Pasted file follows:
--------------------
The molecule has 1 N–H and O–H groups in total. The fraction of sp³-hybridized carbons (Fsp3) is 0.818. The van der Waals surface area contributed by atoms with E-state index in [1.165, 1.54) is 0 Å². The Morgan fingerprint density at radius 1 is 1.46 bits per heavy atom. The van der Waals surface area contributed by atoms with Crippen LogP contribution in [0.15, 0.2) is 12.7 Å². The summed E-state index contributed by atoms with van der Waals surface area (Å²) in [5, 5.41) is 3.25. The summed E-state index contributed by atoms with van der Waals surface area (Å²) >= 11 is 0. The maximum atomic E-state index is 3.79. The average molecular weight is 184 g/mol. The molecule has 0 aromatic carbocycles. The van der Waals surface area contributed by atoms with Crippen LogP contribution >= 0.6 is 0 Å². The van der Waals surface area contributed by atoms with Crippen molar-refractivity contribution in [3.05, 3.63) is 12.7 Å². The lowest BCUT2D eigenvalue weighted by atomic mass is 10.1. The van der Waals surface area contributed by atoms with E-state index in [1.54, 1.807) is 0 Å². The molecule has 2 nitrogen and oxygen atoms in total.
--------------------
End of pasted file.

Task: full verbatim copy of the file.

The molecule has 1 N–H and O–H groups in total. The fraction of sp³-hybridized carbons (Fsp3) is 0.818. The van der Waals surface area contributed by atoms with E-state index in [1.165, 1.54) is 0 Å². The Morgan fingerprint density at radius 1 is 1.46 bits per heavy atom. The van der Waals surface area contributed by atoms with Crippen LogP contribution in [0.15, 0.2) is 12.7 Å². The summed E-state index contributed by atoms with van der Waals surface area (Å²) in [5, 5.41) is 3.25. The summed E-state index contributed by atoms with van der Waals surface area (Å²) >= 11 is 0. The maximum atomic E-state index is 3.79. The average molecular weight is 184 g/mol. The molecule has 0 aromatic carbocycles. The van der Waals surface area contributed by atoms with Crippen LogP contribution >= 0.6 is 0 Å². The van der Waals surface area contributed by atoms with Crippen molar-refractivity contribution in [3.05, 3.63) is 12.7 Å². The lowest BCUT2D eigenvalue weighted by atomic mass is 10.1. The van der Waals surface area contributed by atoms with E-state index in [1.54, 1.807) is 0 Å². The molecule has 2 nitrogen and oxygen atoms in total.